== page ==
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Paradise Valley Residents Transform Their Home into an Open, Airy Retreat

Layers of materials and textures mark the front of a modernist Paradise Valley residence. The original front yard was re-landscaped to create privacy and a sense of arrival at the entry, located behind the fencing on the right.

A brand-new Paradise Valley residence gets a redo to make it just right for its owners.

By Nora Burba Trulsson | Photography by Mark Boisclair

Just how far would you go to get your perfect dream home? For one recently married couple, it involved buying a luxe, newly built house, remodeling the interior and the landscape, and living onsite through the renovations.

There was a method to the madness and a path to the process. Several years ago, the couple, both working professionals, had started the design process on a custom home. “We both work hard and put in long hours,” the husband explains, “and after a while of pursuing this idea, we realized that we didn’t want to spend two or three years building a home. Plus, the house we were designing had ballooned into 8,000 square feet, which was unmanageable for us.”

1. A sidewalk, spaced with river rock channels, leads visitors past a smooth-water fountain toward the front door. 2. The newly reconfigured front yard includes an entry courtyard with space for  seating a group around the fire pit. Basalt cladding envelopes the exterior of the dining room, just off the entrance. 3. A steel-clad fireplace and window walls that glide out of view provide a backdrop for the spacious great room, where two L-shaped sectionals help anchor the room’s volume. A neutral palette keeps the focus on the outdoors and Camelback Mountain in the distance. 4. Espresso-hued cabinetry provides loads of storage in the sleek, minimalist kitchen. 5. Just off the kitchen, a round breakfast table and a lacy light fixture provide a contrast to the angles of the stepped-back windows that overlook the backyard and Camelback Mountain.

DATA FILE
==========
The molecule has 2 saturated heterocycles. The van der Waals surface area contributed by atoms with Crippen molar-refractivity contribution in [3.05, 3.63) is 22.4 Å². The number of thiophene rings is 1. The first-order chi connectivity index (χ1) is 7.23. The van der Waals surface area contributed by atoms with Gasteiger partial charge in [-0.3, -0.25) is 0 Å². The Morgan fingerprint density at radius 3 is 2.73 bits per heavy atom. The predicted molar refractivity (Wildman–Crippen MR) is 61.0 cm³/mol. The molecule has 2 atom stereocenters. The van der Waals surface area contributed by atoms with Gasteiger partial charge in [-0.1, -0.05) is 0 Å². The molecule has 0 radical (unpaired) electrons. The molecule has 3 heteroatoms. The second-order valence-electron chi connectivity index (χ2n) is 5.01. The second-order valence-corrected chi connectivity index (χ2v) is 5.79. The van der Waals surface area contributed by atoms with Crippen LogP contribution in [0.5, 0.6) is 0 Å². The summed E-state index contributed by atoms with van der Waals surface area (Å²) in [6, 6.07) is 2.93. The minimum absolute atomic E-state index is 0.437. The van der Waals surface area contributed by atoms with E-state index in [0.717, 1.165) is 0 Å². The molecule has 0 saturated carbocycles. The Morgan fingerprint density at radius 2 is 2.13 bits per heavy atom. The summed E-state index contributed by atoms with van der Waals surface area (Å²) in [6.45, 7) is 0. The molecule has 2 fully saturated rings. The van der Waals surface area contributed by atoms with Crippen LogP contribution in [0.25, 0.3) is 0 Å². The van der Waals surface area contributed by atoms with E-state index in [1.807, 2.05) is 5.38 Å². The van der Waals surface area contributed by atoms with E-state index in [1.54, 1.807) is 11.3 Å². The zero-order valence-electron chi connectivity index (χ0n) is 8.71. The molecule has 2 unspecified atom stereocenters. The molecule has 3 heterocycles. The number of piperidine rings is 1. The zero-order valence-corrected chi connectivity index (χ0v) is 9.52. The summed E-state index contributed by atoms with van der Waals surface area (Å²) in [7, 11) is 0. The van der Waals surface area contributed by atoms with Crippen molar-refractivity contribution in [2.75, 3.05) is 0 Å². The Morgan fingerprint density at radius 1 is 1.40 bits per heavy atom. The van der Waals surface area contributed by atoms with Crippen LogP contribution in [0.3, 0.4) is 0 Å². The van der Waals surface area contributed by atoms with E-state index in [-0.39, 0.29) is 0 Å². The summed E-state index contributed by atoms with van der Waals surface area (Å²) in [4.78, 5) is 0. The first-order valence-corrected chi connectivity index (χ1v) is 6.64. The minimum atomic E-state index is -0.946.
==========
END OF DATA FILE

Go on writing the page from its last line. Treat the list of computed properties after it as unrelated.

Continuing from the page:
By chance, the pair went to an open house at a recently completed four-home development in Paradise Valley by builder Rich Brock, with modernist architecture by C.P. Drewett. The homes—built on the site of what was once a private school—feature stepped-back facades, basalt-clad detail walls and killer views of Camelback Mountain. Each was different, yet designed by Drewett as four pieces of an interlocking puzzle. And one was for sale.

“We were drawn to C.P. Drewett’s large, experiential spaces, with big volumes,” the husband says, “and his juxtaposition of more intimate areas, such as the dining room and bedrooms. We also loved the way the house opens up to the outdoors. We realized it’s how we like to live.”

Drewett’s design of the 5,600-square-foot, four-bedroom residence on a one-acre lot focused on a modernist aesthetic and Camelback vistas. “The house is a study in textures, smooth and rough,” Drewett says, “and it was designed as a series of masses and voids—in other words, walls and the absence of walls. When you retract the glass walls of the great room, it becomes a massive pavilion, open to the landscape.”

That aesthetic drew the couple to purchase the home in 2017—and change it. “We really liked the finishes that we had chosen for the house we were going to build,” the husband says, “and we decided to customize this house with the kind of finishes we were drawn to. We also wanted to redo the landscape.”

To do the interior renovations, the homeowners worked with Brock, and to help with the finishes and furnishings, they turned to interior designer Claire Ownby. For the exterior, they called on the expertise of landscape designer Jeff Berghoff.

“Now, the house really works for us and our lifestyle.”

—The homeowner

A floating vanity and backlit mirror give the powder room a sense of drama.

“It started with just redoing the flooring,” remembers Brock, “but one thing led to another, and we tore out a lot inside. It became a running joke with all of us, but the owners were really good sports.”